For many of us here in the UK, access to contraception is easy and free. But this isn’t the case everywhere around the world, with some 214 million women struggling to access vital family planning. But are governments duty bound to provide contraception services? And is there a human right to contraception?
In black and white the answer is actually quite simple. In 2012 the United Nations (UN) issued a report declaring that contraception is a human right. “By Choice, Not Chance,’ goes on to stress that family planning is “universally recognised as an intrinsic right, affirmed and upheld by many other rights.” It adds that it’s vital for both gender equality and women’s equality, as well also helping to reduce poverty – all ideas which link in strongly to our human rights.
In reality, though, things aren’t that simple. Hundreds of millions of women in the developing world have little or no access to their reproductive rights, and it’s a problem in developed countries too, with thousands of unwanted pregnancies every year. So just what exactly are we entitled too?
The Right to Contraception Isn’t New
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Although it wasn’t until 2012 that the UN specifically set out the human rights argument for contraceptives, this doesn’t mean reproductive rights are anything new. In fact, it was simply a recognition that family planning is already protected by various other international human rights documents.
They point to studies which show how investment in family planning touches on various human rights areas. For example, the right to non-discrimination can be found in all major human rights treaties, such as our own Human Rights Convention and enabling women to make informed choices helps break down inequalities in education, society, and the workplace.
Education itself is a human right and there is also a right to health, something protected by the 1948 Universal Declaration of Human Rights and in the 1966 International Covenant on Economic, Social and Cultural Rights. The right to life also comes into play here too, with the UN stating that gaps between pregnancies could reduce deaths in childbirth by more than 45 percent.
Writing in a later 2014 report, the UN adds: “Everyone should have access to contraception and the necessary information should also be available to marginalised groups”.
Access to Contraceptives in the UK and Around the Globe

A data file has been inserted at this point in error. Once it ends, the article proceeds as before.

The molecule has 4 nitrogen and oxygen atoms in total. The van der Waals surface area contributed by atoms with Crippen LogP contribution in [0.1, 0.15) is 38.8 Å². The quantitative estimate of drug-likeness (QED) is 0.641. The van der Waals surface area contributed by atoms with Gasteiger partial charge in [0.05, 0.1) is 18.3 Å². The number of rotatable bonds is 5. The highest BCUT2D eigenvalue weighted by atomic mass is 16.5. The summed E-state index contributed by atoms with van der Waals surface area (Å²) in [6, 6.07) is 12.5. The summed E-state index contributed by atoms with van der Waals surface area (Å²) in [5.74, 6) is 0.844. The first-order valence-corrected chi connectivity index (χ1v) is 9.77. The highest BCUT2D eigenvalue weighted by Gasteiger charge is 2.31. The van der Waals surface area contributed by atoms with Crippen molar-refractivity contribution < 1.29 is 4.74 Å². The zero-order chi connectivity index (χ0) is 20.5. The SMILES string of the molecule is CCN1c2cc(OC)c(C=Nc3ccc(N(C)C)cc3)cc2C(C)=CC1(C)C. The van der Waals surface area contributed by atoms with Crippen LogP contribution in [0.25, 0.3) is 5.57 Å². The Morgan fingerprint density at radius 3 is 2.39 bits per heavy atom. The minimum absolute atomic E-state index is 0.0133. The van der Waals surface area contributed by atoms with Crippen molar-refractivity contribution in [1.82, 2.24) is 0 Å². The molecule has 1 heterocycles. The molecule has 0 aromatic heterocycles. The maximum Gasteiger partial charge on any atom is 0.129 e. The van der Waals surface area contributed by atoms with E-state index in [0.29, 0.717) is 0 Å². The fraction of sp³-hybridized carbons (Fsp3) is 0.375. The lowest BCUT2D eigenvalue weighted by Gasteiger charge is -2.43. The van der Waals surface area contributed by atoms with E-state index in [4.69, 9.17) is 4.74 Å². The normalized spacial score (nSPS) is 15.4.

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In the UK our right to contraception is fulfilled fairly easily, as most of us are able to access various options for free. Alongside this, the NHS also provides women with easy to understand information about their choices and how they can access them. However, this isn’t the case in every country around the world.
The UN estimates that the lack of availability of contraception services affect 11 percent of sexually active women worldwide between 15 and 49 who either don’t want any more children or would like to delay the birth of their next child. In sub-Saharan Africa, this figure rises to 25 percent.
The World Health Organisation also claimed in July 2017 that 214 million women of reproductive age in developing countries who want to avoid pregnancy are not using a modern contraceptive method.
Why Is This So Important? And What Do We Need to Do?
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When the right to contraception is denied it can have severe consequences, particularly in developing countries. For example, some contraceptives like condoms also prevent the spread of HIV and other STIs. Complications in pregnancy and childbirth are also one of the leading causes of death in women aged 15-19 in low and middle-income countries – something which can be more easily avoided if people can choose when to have children.
Allowing people to plan – or prevent – their own pregnancies also means a reduction in the need for abortion, especially relevant in countries where the procedure is unsafe. In practice, this means financially backing family planning programmes, as well as promoting them as part of our human rights. What’s more, it’s not just an issue for women, with more investment needed in education for men and boys.
In their own words, the UN says this means: “Better health for her and her children and greater decision-making power for her, both in the household and the community. When women and men together plan their childbearing, children benefit immediately and in their long-term prospects.”